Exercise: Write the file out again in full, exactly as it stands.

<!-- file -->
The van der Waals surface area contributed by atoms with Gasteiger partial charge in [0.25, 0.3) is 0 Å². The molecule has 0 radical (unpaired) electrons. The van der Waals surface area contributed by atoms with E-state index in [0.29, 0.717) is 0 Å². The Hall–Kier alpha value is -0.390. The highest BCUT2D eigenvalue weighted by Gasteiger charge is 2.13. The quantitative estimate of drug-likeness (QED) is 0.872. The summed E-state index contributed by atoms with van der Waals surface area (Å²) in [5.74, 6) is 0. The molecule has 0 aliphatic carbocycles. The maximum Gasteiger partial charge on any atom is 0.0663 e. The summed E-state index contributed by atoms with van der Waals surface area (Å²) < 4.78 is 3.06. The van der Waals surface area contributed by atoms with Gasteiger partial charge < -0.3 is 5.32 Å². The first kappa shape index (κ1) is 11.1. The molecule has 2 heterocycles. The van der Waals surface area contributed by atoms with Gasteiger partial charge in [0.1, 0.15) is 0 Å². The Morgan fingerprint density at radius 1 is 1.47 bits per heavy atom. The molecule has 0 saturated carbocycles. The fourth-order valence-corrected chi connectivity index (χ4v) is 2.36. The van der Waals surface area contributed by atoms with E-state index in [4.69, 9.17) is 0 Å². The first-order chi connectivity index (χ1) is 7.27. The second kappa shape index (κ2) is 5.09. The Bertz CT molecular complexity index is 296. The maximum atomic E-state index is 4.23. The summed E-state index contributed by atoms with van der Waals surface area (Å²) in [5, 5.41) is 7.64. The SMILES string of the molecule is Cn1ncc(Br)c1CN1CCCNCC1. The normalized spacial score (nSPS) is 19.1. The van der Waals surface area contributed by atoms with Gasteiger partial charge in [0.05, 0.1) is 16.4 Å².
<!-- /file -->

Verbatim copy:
The van der Waals surface area contributed by atoms with Gasteiger partial charge in [0.25, 0.3) is 0 Å². The molecule has 0 radical (unpaired) electrons. The van der Waals surface area contributed by atoms with E-state index in [0.29, 0.717) is 0 Å². The Hall–Kier alpha value is -0.390. The highest BCUT2D eigenvalue weighted by Gasteiger charge is 2.13. The quantitative estimate of drug-likeness (QED) is 0.872. The summed E-state index contributed by atoms with van der Waals surface area (Å²) in [5.74, 6) is 0. The molecule has 0 aliphatic carbocycles. The maximum Gasteiger partial charge on any atom is 0.0663 e. The summed E-state index contributed by atoms with van der Waals surface area (Å²) < 4.78 is 3.06. The van der Waals surface area contributed by atoms with Gasteiger partial charge < -0.3 is 5.32 Å². The first kappa shape index (κ1) is 11.1. The molecule has 2 heterocycles. The van der Waals surface area contributed by atoms with Gasteiger partial charge in [0.1, 0.15) is 0 Å². The Morgan fingerprint density at radius 1 is 1.47 bits per heavy atom. The molecule has 0 saturated carbocycles. The fourth-order valence-corrected chi connectivity index (χ4v) is 2.36. The van der Waals surface area contributed by atoms with E-state index in [4.69, 9.17) is 0 Å². The first-order chi connectivity index (χ1) is 7.27. The second kappa shape index (κ2) is 5.09. The Bertz CT molecular complexity index is 296. The maximum atomic E-state index is 4.23. The summed E-state index contributed by atoms with van der Waals surface area (Å²) in [5, 5.41) is 7.64. The SMILES string of the molecule is Cn1ncc(Br)c1CN1CCCNCC1. The normalized spacial score (nSPS) is 19.1. The van der Waals surface area contributed by atoms with Gasteiger partial charge in [0.05, 0.1) is 16.4 Å².